MEDICAL SECOND OPINION

Cancer Surgery

Cancer is a condition characterized bya abnormal growth and division of cells and the ability to live when healthy cells die. Continuous development and division lead to the accumulation of those abnormal cells, forming a mass or a lump.
Primary cancer implies cancers that originate from tissues or cells of an organ. In contrast, metastatic cancer is a cancer that develops in a particular organ or tissue and spreads to nearby or distant organs.

Cancer surgery refers to the operative removal of the tumor that has developed in various organs or tissues of the body.
Cancer surgery can be considered from two perspectives depending on the aim of the surgery (primary treatment, diagnosis, staging, and reducing tumor size – debulking) and the methods used.

Although the primary goal is the complete removal of the tumor from the organ or the tissue, possible options include full or partial removal of an organ. Moreover, suppose your surgeon decides that surgery is indicated. In that case, it is also possible to aim to reduce the size of a massive tumor by removing the cancer as much as possible (debulking). Therefore, although the significant goal of cancer surgery is the "primary treatment," it may also serve to diagnose and stage the tumor and to relieve symptoms (palliative care) as well as combinations thereof.

The presence of a tumor can be identified by physical examination, health history, family history, laboratory tests (blood, urine, and body fluids), genetic tests, imaging methods, and other advanced examinations. However, it may not be possible to take a biopsy specimen or a biopsy specimen taken in operation, as surgery is already necessary to treat a tumor. Thus, the intraoperative material is examined in a pathology laboratory, and a histopathological cancer diagnosis is made.

Each tumor is staged according to its size, local or distant metastasis, and involvement of lymph nodes. The stage of the cancer not only shows how much the tumor spread, but it also guides the treatment. On the other hand, your surgeon can obtain data about the tumor, such as the size of the tumor and involvement of nearby tissues and lymph nodes, in operation in addition to the tumor's location. Consequently, the tumor stage determined by preoperative workup can be verified or amended in an operation.
Finally, suppose your health history and family history point to a high risk for a particular cancer. In that case, cancer surgery can be considered based on your request or your surgeon's advice (e.g., breast cancer, colorectal cancer, etc.)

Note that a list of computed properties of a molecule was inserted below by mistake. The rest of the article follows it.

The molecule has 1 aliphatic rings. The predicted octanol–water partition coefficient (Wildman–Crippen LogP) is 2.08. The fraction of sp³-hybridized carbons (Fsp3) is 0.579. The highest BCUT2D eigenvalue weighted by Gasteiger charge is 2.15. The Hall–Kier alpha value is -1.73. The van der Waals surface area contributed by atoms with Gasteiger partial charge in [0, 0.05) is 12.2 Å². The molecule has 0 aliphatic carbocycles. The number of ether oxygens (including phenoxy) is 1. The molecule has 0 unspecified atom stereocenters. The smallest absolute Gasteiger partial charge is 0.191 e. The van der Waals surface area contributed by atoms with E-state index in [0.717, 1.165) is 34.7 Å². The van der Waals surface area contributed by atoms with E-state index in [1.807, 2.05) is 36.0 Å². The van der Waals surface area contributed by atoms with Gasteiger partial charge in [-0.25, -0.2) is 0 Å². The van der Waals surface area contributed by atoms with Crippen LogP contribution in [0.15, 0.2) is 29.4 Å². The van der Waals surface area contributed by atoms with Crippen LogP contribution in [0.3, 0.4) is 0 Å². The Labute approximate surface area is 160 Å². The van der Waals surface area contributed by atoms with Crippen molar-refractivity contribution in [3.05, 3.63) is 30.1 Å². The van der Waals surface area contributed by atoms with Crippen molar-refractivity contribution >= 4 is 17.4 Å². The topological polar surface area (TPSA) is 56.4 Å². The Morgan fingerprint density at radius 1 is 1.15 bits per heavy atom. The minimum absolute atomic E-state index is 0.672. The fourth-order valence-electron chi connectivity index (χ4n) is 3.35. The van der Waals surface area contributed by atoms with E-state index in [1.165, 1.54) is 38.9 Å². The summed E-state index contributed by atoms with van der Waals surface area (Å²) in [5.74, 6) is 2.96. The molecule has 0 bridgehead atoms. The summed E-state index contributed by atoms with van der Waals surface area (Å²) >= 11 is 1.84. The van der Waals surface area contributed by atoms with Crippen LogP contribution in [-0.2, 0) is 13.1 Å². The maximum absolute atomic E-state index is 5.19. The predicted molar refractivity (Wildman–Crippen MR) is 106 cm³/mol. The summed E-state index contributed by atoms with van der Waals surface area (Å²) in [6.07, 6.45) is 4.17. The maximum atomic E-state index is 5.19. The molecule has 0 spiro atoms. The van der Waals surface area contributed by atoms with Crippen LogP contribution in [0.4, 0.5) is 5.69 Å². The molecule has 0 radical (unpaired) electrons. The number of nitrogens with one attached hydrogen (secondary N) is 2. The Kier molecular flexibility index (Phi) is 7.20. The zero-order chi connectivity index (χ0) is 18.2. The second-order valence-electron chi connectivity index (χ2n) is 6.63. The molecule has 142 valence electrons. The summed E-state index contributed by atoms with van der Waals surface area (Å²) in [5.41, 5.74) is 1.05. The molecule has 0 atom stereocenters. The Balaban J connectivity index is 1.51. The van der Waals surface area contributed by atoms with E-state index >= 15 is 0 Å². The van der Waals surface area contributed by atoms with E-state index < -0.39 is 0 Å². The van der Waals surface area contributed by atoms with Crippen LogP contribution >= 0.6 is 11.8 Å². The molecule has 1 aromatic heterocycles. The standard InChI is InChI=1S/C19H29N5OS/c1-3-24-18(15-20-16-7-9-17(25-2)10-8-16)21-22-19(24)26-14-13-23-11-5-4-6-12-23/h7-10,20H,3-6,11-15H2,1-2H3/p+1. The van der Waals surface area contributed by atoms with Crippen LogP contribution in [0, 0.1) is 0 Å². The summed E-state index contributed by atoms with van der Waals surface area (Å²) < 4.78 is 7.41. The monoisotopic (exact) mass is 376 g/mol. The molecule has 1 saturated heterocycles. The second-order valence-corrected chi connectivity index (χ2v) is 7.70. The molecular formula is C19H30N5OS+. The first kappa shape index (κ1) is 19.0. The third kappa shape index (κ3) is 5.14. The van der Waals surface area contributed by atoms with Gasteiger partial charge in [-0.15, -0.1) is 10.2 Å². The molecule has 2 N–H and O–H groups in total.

The method used for cancer surgery is determined according to many factors. These include the patient's general health condition, location and size of the tumor, equipment available in the healthcare facility, and surgeon's training and experience.

Conventional open surgery, laparoscopic surgery, or robotic surgery can be used to remove the cancer. The tumor and a part of healthy tissue around the tumor are removed, while it is also possible to kill cancer cells using very-high or very-low heat or electric energy. The method used in the surgery requires a meticulous preoperative assessment.
Although preoperative preparation is broadly the same after cancer surgery is decided, a unique surgical plan is made for each tumor. After the cancer is diagnosed with physical examination, blood and urine tests, advanced laboratory tests, and imaging methods, and the location is determined, your surgeon may require additional tests to assess potential risks.

An anesthesiologist will preoperatively evaluate you in order to minimize possible postoperative problems. In this evaluation, the type of anesthesia is decided that will be used in the surgery.

Your surgeon and anesthesiologist will make a series of advice to manage intraoperative risks and maximize postoperative comfort. The most important one is to quit smoking. On the other hand, the prescription and over-the-counter medicines, herbal products, and vitamin supplements you use will be carefully reviewed, and you will be informed about the medications you need to stop taking before the surgery.

You will also be instructed to stop eating and drinking at a particular time before the surgery. You should strictly follow this instruction to undergo surgery as scheduled.

The risks of cancer surgery depend on multiple factors, such as the type and location of the tumor and the surgery, and almost every type of surgery poses unique risks. In addition, common risks that can be faced after almost all operations include pain, infection, fluid accumulation (seroma) or blood accumulation (hematoma) at the incision site, bleeding, and formation of blood clots.

Although all possible measures that modern medicine allows are taken to prevent the occurrence of risks, it is by no means likely to warrant that the risks will be eliminated.
Your surgeon will explain in detail whether those risks apply to you or, if so, the rate of occurrence.
Ask all your questions to your surgeon and other relevant healthcare practitioners before the cancer surgery to alleviate your concerns about the operation and make realistic expectations regarding the results of the surgery.

Created at 15.06.2024 04:03
Updated at 15.06.2024 04:03

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